• You Me Everything by Catherine Isaac (Pamela Dorman Books, May 1): I couldn’t resist an uplifting story set in the French countryside. Jess decides to spend the summer in France so her son can get to know his father, who has never been part of their lives. At the same time, Jess can’t help but dream of a romantic reunion, despite her ex-boyfriend’s own future plans.
Margaret Bradham Thornton, Emmanuelle de Villepin, Katherine Center
  • A Theory of Love by Margaret Bradham Thornton (Ecco, May 8): I’ll read pretty much anything Ecco publishes. When a cutting-edge British journalist meets a French American financier, sparks fly. But is their relationship and eventual marriage based on intimacy and partnership or on a lifestyle that takes them around the world and feeds their individual ambitions?
  • The Devil’s Reward by Emmanuelle de Villepin (Other Press, May 1): I like the way books in translation broaden my perspective. Three generations of tense mother–daughter relationships in a French family may find resolution as stories and secrets of the past come to light in a Paris apartment. Other themes include marriage, fidelity, and personal freedom.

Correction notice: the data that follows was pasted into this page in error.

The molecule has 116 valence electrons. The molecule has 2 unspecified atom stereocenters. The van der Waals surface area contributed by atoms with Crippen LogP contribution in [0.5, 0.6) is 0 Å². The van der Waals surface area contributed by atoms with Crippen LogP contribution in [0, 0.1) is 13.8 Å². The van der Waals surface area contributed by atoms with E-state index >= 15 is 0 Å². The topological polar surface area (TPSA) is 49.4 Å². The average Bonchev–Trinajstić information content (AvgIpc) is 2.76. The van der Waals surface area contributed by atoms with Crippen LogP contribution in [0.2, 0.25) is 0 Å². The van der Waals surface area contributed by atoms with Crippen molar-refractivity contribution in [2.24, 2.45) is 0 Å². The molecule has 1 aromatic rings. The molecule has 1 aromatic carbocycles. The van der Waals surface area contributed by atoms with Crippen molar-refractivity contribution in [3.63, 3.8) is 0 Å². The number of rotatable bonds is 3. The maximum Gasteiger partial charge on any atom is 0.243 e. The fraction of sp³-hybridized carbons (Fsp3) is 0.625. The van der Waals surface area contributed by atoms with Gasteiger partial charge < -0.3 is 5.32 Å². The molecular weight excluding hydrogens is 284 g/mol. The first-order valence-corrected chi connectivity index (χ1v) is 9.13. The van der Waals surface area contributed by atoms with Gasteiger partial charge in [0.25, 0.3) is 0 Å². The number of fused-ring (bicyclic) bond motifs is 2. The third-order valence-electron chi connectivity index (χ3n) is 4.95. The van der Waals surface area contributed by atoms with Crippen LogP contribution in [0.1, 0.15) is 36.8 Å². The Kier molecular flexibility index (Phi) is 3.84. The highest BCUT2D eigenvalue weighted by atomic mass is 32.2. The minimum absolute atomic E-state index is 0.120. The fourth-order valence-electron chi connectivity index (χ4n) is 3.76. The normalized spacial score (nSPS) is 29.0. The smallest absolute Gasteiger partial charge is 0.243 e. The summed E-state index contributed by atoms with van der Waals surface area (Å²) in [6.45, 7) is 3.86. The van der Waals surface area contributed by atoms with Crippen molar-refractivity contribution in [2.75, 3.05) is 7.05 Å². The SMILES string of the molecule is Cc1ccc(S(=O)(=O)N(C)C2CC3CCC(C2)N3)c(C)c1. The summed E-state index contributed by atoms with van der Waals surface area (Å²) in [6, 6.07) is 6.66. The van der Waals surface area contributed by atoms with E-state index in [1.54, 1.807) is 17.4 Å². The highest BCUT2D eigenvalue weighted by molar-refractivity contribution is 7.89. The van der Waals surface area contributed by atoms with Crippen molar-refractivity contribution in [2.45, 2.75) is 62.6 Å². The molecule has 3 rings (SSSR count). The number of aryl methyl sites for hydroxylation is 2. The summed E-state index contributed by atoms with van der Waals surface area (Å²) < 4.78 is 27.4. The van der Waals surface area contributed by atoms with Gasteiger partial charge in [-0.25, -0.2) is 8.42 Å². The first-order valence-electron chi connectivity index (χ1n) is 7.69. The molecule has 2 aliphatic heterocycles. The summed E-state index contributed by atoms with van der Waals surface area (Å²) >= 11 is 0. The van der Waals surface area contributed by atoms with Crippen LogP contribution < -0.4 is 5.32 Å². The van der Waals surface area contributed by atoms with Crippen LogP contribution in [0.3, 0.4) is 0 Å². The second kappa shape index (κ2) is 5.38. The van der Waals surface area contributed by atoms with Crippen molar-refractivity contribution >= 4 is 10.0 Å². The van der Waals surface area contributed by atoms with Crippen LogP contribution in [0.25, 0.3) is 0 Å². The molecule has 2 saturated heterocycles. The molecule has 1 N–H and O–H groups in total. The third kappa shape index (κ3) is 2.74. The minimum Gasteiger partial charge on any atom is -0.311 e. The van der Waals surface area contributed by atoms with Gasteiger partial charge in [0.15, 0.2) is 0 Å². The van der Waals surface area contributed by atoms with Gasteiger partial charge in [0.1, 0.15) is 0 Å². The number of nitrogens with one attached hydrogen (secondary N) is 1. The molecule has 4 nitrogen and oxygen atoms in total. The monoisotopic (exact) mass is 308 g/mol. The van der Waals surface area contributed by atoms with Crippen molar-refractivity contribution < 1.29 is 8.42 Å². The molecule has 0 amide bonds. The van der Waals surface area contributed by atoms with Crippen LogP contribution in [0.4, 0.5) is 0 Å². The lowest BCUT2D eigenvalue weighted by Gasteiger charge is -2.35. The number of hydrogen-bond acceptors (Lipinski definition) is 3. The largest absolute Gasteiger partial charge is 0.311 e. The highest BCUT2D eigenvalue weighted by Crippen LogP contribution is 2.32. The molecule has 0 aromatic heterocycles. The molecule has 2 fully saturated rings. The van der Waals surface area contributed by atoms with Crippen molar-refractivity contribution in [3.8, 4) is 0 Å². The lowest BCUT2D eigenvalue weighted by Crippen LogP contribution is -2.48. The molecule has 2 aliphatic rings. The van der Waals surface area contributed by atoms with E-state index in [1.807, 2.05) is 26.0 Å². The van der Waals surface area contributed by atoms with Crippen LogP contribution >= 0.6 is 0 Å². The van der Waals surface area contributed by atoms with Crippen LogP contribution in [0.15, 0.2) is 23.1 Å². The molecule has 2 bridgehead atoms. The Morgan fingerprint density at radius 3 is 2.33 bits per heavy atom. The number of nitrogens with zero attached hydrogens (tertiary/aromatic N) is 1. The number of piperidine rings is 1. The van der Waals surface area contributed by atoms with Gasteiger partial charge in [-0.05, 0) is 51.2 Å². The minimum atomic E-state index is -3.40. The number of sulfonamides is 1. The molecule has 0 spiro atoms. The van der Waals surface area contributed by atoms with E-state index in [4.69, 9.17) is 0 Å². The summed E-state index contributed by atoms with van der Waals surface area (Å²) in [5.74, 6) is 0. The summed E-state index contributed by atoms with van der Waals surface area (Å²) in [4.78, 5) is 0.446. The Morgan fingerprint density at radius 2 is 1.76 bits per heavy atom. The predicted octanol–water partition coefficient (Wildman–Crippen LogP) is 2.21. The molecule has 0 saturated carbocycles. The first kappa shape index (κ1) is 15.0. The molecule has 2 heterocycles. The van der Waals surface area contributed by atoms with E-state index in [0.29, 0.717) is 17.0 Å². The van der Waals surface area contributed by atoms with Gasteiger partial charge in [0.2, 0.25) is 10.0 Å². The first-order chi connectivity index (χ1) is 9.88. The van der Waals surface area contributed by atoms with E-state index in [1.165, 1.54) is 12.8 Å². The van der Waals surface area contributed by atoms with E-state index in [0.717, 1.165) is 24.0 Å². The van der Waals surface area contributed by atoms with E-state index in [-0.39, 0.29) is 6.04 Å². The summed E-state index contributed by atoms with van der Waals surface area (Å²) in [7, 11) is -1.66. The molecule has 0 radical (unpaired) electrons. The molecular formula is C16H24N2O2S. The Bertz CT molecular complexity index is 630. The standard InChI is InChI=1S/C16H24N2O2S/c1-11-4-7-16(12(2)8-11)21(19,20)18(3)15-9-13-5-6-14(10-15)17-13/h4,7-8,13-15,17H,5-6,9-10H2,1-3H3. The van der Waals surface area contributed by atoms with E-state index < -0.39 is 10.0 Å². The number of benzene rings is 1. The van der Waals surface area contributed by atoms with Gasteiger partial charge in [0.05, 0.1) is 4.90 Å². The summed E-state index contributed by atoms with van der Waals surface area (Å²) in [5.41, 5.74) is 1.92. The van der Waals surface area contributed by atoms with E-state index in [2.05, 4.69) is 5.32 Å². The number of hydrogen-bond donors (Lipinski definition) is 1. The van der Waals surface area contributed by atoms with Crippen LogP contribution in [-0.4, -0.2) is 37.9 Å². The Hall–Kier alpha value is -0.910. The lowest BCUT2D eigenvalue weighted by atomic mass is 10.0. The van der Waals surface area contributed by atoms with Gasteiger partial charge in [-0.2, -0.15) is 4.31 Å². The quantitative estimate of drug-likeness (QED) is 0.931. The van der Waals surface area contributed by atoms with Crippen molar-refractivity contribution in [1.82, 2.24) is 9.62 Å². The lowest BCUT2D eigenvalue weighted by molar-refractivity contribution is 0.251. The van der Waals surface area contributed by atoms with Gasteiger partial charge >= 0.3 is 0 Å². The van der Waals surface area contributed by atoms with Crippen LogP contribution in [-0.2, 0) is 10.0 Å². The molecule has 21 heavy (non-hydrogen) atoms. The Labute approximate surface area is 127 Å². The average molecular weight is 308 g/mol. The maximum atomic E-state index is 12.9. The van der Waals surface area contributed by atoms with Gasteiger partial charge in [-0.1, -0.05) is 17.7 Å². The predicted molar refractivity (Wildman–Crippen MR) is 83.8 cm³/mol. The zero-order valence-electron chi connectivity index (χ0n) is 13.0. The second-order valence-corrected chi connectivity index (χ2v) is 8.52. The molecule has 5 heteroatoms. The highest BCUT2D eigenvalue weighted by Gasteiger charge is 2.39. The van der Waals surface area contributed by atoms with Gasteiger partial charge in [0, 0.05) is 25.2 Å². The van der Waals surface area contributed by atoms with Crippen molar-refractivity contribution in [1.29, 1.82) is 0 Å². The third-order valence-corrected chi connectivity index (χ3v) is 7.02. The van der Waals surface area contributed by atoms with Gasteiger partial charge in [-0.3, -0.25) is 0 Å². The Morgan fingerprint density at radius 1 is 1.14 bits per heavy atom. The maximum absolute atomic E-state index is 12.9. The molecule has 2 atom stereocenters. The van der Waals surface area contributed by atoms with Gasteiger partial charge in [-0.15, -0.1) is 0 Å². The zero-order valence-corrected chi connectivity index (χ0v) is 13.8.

• How to Walk Away by Katherine Center (St. Martin’s Press, May 15): One of my favorite plot lines is how life can utterly change in a single moment. Margaret’s future is bright, complete with a dream job and fiancĂ©, until it suddenly isn’t. Reviewers promise that this book about the struggle to find a silver lining even under the worst circumstances is neither sappy nor depressing.

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16 May 2018

Wordless Wednesday 497

After the Rain, 2018